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Paris-Garden

A bear-garden; a noisy, disorderly place. In allusion to the bear-garden so called on the Thames bank-side, kept by Robert de Paris in the reign of Richard II.

“Do you take the court for a Paris-garden?” —Shakespeare: Henry VIII., v. 3.

Source: Dictionary of Phrase and Fable, E. Cobham Brewer, 1894
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More on Paris-Garden from Infoplease:

  • Paris-Garden - Paris-Garden A bear-garden; a noisy, disorderly place. In allusion to the bear-garden so called on ...
  • Sackerson - Sackerson The famous bear kept at “Paris Garden” in Shakespeare's time, (See Paris ...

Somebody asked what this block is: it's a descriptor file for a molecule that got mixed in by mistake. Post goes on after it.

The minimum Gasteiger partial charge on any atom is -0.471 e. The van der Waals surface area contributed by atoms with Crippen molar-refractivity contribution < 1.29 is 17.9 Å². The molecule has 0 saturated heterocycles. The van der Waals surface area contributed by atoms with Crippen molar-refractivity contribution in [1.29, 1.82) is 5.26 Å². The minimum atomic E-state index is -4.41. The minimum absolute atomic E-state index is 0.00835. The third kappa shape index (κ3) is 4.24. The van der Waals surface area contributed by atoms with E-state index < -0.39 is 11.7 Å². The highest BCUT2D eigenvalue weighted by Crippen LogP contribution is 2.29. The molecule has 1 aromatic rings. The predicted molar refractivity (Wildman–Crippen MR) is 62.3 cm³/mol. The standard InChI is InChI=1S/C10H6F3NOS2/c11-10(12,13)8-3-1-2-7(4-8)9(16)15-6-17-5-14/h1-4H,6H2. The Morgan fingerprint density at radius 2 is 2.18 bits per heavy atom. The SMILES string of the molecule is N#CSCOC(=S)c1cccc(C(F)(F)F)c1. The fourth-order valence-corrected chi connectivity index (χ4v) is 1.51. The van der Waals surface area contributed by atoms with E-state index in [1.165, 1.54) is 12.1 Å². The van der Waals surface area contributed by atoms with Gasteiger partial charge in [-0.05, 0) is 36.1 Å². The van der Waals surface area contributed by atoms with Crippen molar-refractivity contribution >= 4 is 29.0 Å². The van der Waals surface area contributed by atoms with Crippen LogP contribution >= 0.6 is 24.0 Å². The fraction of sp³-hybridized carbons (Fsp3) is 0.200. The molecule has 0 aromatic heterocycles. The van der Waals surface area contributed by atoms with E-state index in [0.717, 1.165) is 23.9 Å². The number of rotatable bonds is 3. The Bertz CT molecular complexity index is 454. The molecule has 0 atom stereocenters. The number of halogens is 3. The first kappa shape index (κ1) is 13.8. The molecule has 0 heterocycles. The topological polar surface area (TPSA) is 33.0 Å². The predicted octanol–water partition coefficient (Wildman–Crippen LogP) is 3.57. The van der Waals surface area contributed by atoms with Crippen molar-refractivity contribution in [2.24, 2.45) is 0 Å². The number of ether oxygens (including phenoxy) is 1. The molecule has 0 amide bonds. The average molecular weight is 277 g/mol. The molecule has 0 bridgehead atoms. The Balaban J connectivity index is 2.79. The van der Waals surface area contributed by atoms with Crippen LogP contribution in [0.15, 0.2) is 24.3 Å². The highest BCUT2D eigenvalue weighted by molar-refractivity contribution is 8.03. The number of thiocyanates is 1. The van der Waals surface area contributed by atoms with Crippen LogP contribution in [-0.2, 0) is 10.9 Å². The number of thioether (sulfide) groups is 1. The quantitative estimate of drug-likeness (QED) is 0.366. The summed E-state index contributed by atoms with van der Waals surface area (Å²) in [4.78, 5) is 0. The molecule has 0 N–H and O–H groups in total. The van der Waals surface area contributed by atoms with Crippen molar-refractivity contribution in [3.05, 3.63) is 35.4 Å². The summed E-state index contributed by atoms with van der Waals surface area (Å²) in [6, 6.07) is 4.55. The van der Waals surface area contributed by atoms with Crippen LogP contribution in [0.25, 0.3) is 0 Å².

• Orsin - Orsin One of the leaders of the rabble that attacked Hudibras at a bear-baiting. He was ...
  • William Shakespeare: Henry VIII, Act V, Scene IV - You'll leave your noise anon, ye rascals: do you take the court for Paris-garden? ye rude slaves, leave your gaping.
  • Dictionary of Phrase and Fable: P - Definitions, origins, and illustrative excerpts for words, phases, and literary allusions starting with "P"

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